1. This is a reference by an Honorary Assistant Collector of Benares through the Collector under Section 267, Clause (2), Agra Tenancy Act 3 of 1926, under the following circumstances. A suit was brought for arrears of rent due under a theka given by the plaintiff to the defendant in respect of some agricultural lands and shops. There was a joint lease for both the agricultural land and the shops, in which one rent was fixed for both the properties. The suit was filed by the plaintiff for arrears of rent in the civil Court, which returned the plaint for presentation to the revenue Court, finding that the suit was not cognizable by it. The plaint was filed in the revenue Court. The same objection of jurisdiction was taken by the defendant in the revenue Court as was taken by him in the civil Court. The defendant contended that the suit was not cognizable by the revenue Court. Without going into this question of jurisdiction the revenue Court gave a decree to the plaintiff. On appeal the case was remanded by the learned District Judge to the revenue Court for retrial of the issue about jurisdiction which had not been disposed of by the revenue Court. On the suit being remanded to the revenue Court, the learned Assistant Collector has made this reference. He is of the opinion that the suit is not cognizable by him.
2. The question for consideration is which is the proper Court to entertain and decide this suit. As already stated, the lease is a joint lease for agricultural land and for shops, reserving one sum of rent. If separate rents had been fixed for the agricultural land and for the shops, there would have been no difficulty, as a suit for arrears of rent for the shops could have been filed in the civil Court, and a suit for arrears of rent for the agricultural land in the revenue Court. The difficulty arises from the fact that only one rent has been fixed for both the properties. All suits of a civil nature are entertainable by the civil Court. Under Section 230, all suits and applications which are specified in Schedule 4, Tenancy Act, have been excepted from the jurisdiction of the civil Court. This suit does not fall under Schedule 4 of the Act, and consequently it is not cognizable by the revenue Court. This being so, the only other Court which is left to entertain the suit is the civil Court. A similar point was considered in Sukhdeo v. Basdeo 1935 ALJ 582. There a suit was brought by the plaintiffs who alleged that they were members of a joint Hindu family with the defendants, and they claimed as such a declaration of their right to the zamindari properties and the tenancy holdings owned by the family. The civil Court entertained the suit and gave a decree to the plaintiffs declaring their rights in the zamindari property as well as in the tenancy holdings. On appeal, an objection was taken that the civil Court had no jurisdiction to grant a decree for the declaration of the plaintiff's right in the fixed rate and occupancy holdings. In support of the contention reliance was placed on Sections 121 and 230, Agra Tenancy Act. Under Sections 121 and 230, the plaintiff's suit for declaration of their rights in the tenancy holdings was not cognizable by the civil Court. It was observed there:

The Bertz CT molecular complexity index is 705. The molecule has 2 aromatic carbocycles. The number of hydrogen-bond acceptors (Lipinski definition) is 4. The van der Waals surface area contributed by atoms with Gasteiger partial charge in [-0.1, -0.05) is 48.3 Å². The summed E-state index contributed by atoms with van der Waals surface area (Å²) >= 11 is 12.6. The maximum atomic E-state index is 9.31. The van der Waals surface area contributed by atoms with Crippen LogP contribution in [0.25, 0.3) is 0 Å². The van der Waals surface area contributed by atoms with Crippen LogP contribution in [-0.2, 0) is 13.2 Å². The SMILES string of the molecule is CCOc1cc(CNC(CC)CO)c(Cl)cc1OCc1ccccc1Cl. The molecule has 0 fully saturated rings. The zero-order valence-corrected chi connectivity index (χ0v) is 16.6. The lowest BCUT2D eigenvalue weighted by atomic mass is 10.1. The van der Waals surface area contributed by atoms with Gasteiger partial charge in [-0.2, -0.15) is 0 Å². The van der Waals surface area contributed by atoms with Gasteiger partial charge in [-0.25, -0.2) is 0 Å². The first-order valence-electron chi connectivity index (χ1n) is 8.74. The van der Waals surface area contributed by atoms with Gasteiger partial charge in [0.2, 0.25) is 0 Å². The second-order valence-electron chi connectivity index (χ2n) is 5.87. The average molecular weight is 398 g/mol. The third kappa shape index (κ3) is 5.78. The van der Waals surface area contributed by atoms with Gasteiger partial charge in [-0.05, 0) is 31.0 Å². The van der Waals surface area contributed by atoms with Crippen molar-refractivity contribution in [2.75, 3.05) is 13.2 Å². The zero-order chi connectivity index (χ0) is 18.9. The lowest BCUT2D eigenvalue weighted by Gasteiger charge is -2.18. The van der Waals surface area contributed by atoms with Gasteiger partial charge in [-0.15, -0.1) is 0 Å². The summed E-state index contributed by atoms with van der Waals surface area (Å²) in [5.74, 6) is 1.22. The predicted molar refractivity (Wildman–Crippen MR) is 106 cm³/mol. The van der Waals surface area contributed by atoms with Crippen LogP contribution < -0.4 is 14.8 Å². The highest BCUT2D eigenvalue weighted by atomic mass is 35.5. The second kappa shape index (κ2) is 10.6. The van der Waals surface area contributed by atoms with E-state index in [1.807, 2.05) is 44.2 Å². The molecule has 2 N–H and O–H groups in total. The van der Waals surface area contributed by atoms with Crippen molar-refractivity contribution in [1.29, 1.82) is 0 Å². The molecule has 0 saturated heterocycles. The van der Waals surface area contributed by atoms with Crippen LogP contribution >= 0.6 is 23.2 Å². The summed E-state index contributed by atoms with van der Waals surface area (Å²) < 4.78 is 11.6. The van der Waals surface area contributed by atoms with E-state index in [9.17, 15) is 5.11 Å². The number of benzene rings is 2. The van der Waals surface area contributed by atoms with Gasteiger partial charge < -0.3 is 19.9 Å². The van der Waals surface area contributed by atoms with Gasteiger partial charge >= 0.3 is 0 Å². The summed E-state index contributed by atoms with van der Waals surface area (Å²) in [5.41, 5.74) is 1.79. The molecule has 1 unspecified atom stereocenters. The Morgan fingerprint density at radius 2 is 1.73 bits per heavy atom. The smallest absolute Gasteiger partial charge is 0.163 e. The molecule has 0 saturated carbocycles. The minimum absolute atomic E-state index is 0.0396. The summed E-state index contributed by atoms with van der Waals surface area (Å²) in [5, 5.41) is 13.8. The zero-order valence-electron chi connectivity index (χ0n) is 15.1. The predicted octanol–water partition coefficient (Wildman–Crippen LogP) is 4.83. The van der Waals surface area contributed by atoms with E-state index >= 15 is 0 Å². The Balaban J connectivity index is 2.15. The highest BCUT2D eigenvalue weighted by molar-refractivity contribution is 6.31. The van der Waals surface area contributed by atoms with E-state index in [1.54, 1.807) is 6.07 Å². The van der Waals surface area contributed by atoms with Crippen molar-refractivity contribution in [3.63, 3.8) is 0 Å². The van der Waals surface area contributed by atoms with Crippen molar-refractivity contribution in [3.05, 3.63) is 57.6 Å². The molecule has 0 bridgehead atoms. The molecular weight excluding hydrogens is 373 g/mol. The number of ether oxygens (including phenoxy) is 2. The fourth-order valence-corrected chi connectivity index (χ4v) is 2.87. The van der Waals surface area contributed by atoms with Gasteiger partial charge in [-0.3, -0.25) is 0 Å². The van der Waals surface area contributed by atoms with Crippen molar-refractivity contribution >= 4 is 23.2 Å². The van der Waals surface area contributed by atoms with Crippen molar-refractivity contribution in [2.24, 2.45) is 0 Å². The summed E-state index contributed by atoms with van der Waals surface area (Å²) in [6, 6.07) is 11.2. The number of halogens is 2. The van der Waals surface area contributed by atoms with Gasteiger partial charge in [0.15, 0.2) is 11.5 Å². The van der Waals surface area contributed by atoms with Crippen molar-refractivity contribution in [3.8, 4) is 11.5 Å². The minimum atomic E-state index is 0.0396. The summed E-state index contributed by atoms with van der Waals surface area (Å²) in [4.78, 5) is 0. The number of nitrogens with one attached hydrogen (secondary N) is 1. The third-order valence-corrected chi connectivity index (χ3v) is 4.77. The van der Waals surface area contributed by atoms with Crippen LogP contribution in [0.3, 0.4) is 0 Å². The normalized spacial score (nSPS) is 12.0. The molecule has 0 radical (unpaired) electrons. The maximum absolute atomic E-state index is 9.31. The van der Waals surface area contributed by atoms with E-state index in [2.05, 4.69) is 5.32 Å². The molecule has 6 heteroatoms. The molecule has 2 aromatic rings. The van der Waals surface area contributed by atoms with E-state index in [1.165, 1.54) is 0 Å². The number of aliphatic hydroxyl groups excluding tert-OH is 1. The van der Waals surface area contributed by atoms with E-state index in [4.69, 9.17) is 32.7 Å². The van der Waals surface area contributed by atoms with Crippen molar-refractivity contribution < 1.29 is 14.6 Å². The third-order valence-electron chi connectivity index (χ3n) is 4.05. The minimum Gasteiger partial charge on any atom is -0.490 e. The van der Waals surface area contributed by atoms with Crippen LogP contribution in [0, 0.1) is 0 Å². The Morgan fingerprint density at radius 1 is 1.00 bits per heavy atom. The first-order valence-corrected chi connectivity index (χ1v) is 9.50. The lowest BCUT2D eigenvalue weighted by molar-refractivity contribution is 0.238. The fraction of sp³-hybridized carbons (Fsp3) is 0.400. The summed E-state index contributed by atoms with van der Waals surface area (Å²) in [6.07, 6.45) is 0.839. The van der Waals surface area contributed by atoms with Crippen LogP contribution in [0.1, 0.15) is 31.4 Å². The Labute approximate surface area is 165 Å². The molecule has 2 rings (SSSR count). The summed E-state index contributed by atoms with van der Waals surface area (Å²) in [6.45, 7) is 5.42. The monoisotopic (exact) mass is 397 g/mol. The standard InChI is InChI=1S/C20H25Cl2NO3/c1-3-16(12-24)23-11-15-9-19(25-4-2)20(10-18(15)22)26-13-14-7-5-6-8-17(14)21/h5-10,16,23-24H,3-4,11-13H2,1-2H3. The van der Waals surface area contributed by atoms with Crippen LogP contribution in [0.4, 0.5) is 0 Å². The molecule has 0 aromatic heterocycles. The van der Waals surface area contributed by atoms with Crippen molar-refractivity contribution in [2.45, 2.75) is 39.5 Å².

It cannot be disputed that civil Courts have exclusive jurisdiction to try all suits of civil nature unless their cognizance is either expressly or impliedly barred: vide Section 9, Civil P.C. It is also clear that a suit is of a civil nature if the particular question in the suit relates to a civil right.... The scheme and the provisions of the Agra Tenancy Act clearly indicate that the legislature intended to vest revenue Courts alone with jurisdiction to decide all disputes concerning tenancy holdings, but there is nothing in the Act to imply that if some of the reliefs prayed for in a suit can only be granted by the civil Court, the jurisdiction of the civil Court is ousted by the mere fact that the relief for a declaration of right to a certain holding is coupled with the other reliefs. Nor is there anything in the Act to show that if the cause of action entitles the plaintiff, over and above a declaration of his right to a holding, to certain other reliefs, for instance, declaration of his right to zamindari property, the plaintiff must split his cause of action in two parts and sue for a declaration of his right to the holding in the revenue Court and claim redress with respect to the zamindari from the civil Court. To hold otherwise would be to ignore the words 'based on a cause of action in respect of which adequate relief could be obtained by means of any suit or application' used in Section 230 of the Act.
3. As already stated, the revenue Court cannot entertain the suit, and cannot give adequate relief to the parties. Nor does the present suit fall under Schedule 4. Consequently it is the civil Court only which can entertain the suit and give adequate relief. It may also be mentioned that it is not possible for the plaintiff to split up his cause of action so as to file a suit in respect of one part of his cause of action in one Court, and in respect of the other in the other Court. In these circumstances we hold that the suit is triable by the civil Court. The plaint will, therefore, be returned by the learned Assistant Collector to the plaintiff for presentation to the civil Court.